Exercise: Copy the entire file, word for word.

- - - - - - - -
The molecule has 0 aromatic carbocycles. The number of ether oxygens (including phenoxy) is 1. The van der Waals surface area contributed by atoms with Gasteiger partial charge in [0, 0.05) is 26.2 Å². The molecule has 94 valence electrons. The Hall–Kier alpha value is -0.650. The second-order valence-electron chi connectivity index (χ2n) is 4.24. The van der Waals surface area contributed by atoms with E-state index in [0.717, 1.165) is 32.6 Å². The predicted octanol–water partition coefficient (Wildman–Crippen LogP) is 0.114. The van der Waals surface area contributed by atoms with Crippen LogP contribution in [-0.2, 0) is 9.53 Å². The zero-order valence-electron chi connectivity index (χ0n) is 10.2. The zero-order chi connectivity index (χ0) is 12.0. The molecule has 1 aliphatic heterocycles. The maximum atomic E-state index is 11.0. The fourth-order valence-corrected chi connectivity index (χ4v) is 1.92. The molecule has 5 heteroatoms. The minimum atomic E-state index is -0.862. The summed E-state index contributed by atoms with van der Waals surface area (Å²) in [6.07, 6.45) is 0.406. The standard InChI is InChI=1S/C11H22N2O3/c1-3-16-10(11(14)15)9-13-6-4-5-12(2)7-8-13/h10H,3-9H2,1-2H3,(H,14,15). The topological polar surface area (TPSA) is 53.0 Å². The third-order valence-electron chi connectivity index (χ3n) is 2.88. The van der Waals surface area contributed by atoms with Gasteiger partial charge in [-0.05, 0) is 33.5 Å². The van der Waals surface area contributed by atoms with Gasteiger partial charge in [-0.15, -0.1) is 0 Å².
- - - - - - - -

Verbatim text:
The molecule has 0 aromatic carbocycles. The number of ether oxygens (including phenoxy) is 1. The van der Waals surface area contributed by atoms with Gasteiger partial charge in [0, 0.05) is 26.2 Å². The molecule has 94 valence electrons. The Hall–Kier alpha value is -0.650. The second-order valence-electron chi connectivity index (χ2n) is 4.24. The van der Waals surface area contributed by atoms with E-state index in [0.717, 1.165) is 32.6 Å². The predicted octanol–water partition coefficient (Wildman–Crippen LogP) is 0.114. The van der Waals surface area contributed by atoms with Crippen LogP contribution in [-0.2, 0) is 9.53 Å². The zero-order valence-electron chi connectivity index (χ0n) is 10.2. The zero-order chi connectivity index (χ0) is 12.0. The molecule has 1 aliphatic heterocycles. The maximum atomic E-state index is 11.0. The fourth-order valence-corrected chi connectivity index (χ4v) is 1.92. The molecule has 5 heteroatoms. The minimum atomic E-state index is -0.862. The summed E-state index contributed by atoms with van der Waals surface area (Å²) in [6.07, 6.45) is 0.406. The standard InChI is InChI=1S/C11H22N2O3/c1-3-16-10(11(14)15)9-13-6-4-5-12(2)7-8-13/h10H,3-9H2,1-2H3,(H,14,15). The topological polar surface area (TPSA) is 53.0 Å². The third-order valence-electron chi connectivity index (χ3n) is 2.88. The van der Waals surface area contributed by atoms with Gasteiger partial charge in [-0.05, 0) is 33.5 Å². The van der Waals surface area contributed by atoms with Gasteiger partial charge in [-0.15, -0.1) is 0 Å².